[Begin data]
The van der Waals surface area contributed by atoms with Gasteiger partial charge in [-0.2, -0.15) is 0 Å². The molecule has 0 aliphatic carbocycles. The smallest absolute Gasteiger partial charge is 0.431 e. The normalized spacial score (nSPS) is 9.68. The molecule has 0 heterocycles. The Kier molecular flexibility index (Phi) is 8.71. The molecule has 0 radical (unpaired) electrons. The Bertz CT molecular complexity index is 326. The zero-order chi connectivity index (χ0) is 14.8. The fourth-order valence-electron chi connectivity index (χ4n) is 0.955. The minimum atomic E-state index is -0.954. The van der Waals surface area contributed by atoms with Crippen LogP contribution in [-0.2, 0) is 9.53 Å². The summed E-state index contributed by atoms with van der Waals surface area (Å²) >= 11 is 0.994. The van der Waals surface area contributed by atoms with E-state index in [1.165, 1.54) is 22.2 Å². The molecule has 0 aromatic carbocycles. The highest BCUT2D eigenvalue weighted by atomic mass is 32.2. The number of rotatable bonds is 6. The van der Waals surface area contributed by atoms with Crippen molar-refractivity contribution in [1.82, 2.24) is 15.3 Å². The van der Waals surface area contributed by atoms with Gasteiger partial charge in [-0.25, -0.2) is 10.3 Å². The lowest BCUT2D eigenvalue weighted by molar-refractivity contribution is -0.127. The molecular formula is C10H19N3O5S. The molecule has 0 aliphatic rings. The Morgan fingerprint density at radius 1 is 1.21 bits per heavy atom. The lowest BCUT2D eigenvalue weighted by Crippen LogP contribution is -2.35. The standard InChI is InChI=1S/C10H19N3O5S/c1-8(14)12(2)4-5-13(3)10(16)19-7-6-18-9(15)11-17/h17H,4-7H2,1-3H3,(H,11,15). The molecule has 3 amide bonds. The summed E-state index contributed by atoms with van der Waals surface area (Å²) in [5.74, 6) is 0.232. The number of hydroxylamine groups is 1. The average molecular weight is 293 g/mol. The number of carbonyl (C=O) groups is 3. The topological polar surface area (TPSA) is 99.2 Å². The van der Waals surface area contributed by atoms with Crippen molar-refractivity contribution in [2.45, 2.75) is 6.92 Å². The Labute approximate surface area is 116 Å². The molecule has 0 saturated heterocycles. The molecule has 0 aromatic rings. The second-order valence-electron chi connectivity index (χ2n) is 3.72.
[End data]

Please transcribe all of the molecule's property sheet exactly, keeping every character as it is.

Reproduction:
The van der Waals surface area contributed by atoms with Gasteiger partial charge in [-0.2, -0.15) is 0 Å². The molecule has 0 aliphatic carbocycles. The smallest absolute Gasteiger partial charge is 0.431 e. The normalized spacial score (nSPS) is 9.68. The molecule has 0 heterocycles. The Kier molecular flexibility index (Phi) is 8.71. The molecule has 0 radical (unpaired) electrons. The Bertz CT molecular complexity index is 326. The zero-order chi connectivity index (χ0) is 14.8. The fourth-order valence-electron chi connectivity index (χ4n) is 0.955. The minimum atomic E-state index is -0.954. The van der Waals surface area contributed by atoms with Crippen LogP contribution in [-0.2, 0) is 9.53 Å². The summed E-state index contributed by atoms with van der Waals surface area (Å²) >= 11 is 0.994. The van der Waals surface area contributed by atoms with E-state index in [1.165, 1.54) is 22.2 Å². The molecule has 0 aromatic carbocycles. The highest BCUT2D eigenvalue weighted by atomic mass is 32.2. The number of rotatable bonds is 6. The van der Waals surface area contributed by atoms with Crippen molar-refractivity contribution in [1.82, 2.24) is 15.3 Å². The van der Waals surface area contributed by atoms with Gasteiger partial charge in [-0.25, -0.2) is 10.3 Å². The lowest BCUT2D eigenvalue weighted by molar-refractivity contribution is -0.127. The molecular formula is C10H19N3O5S. The molecule has 0 aliphatic rings. The Morgan fingerprint density at radius 1 is 1.21 bits per heavy atom. The lowest BCUT2D eigenvalue weighted by Crippen LogP contribution is -2.35. The standard InChI is InChI=1S/C10H19N3O5S/c1-8(14)12(2)4-5-13(3)10(16)19-7-6-18-9(15)11-17/h17H,4-7H2,1-3H3,(H,11,15). The molecule has 3 amide bonds. The summed E-state index contributed by atoms with van der Waals surface area (Å²) in [5.74, 6) is 0.232. The number of hydroxylamine groups is 1. The average molecular weight is 293 g/mol. The number of carbonyl (C=O) groups is 3. The topological polar surface area (TPSA) is 99.2 Å². The van der Waals surface area contributed by atoms with Crippen molar-refractivity contribution in [2.45, 2.75) is 6.92 Å². The Labute approximate surface area is 116 Å². The molecule has 0 saturated heterocycles. The molecule has 0 aromatic rings. The second-order valence-electron chi connectivity index (χ2n) is 3.72.